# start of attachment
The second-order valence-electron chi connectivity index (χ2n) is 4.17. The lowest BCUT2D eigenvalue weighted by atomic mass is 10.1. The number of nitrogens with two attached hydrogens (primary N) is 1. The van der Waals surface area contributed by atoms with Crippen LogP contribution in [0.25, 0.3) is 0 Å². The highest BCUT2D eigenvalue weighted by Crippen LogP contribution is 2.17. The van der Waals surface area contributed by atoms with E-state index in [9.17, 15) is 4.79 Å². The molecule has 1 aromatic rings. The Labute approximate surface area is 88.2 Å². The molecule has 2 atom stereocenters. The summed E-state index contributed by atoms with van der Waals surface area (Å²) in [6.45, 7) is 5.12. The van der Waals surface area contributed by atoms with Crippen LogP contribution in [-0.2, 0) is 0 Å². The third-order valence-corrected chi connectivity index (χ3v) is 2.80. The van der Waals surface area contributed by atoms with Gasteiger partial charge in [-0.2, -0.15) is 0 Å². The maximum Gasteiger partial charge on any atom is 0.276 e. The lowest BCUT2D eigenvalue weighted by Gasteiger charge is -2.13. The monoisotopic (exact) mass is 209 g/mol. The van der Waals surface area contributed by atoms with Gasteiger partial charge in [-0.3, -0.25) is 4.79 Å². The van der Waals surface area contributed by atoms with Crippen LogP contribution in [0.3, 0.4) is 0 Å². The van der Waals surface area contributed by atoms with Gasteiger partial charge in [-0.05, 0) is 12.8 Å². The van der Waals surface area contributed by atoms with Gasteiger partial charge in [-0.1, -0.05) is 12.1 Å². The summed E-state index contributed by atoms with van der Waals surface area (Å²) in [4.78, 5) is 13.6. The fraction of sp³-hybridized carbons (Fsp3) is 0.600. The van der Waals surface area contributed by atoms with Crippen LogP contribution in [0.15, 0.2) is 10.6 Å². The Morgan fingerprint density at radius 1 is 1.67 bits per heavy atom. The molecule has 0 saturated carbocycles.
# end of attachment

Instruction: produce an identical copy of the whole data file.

The second-order valence-electron chi connectivity index (χ2n) is 4.17. The lowest BCUT2D eigenvalue weighted by atomic mass is 10.1. The number of nitrogens with two attached hydrogens (primary N) is 1. The van der Waals surface area contributed by atoms with Crippen LogP contribution in [0.25, 0.3) is 0 Å². The highest BCUT2D eigenvalue weighted by Crippen LogP contribution is 2.17. The van der Waals surface area contributed by atoms with E-state index in [9.17, 15) is 4.79 Å². The molecule has 1 aromatic rings. The Labute approximate surface area is 88.2 Å². The molecule has 2 atom stereocenters. The summed E-state index contributed by atoms with van der Waals surface area (Å²) in [6.45, 7) is 5.12. The van der Waals surface area contributed by atoms with Crippen LogP contribution in [-0.2, 0) is 0 Å². The third-order valence-corrected chi connectivity index (χ3v) is 2.80. The van der Waals surface area contributed by atoms with Gasteiger partial charge in [-0.2, -0.15) is 0 Å². The maximum Gasteiger partial charge on any atom is 0.276 e. The lowest BCUT2D eigenvalue weighted by Gasteiger charge is -2.13. The monoisotopic (exact) mass is 209 g/mol. The van der Waals surface area contributed by atoms with Gasteiger partial charge in [-0.3, -0.25) is 4.79 Å². The van der Waals surface area contributed by atoms with Crippen LogP contribution in [0.3, 0.4) is 0 Å². The van der Waals surface area contributed by atoms with Gasteiger partial charge in [-0.05, 0) is 12.8 Å². The van der Waals surface area contributed by atoms with Gasteiger partial charge in [-0.1, -0.05) is 12.1 Å². The summed E-state index contributed by atoms with van der Waals surface area (Å²) in [4.78, 5) is 13.6. The fraction of sp³-hybridized carbons (Fsp3) is 0.600. The van der Waals surface area contributed by atoms with Crippen LogP contribution in [0.15, 0.2) is 10.6 Å². The Morgan fingerprint density at radius 1 is 1.67 bits per heavy atom. The molecule has 0 saturated carbocycles.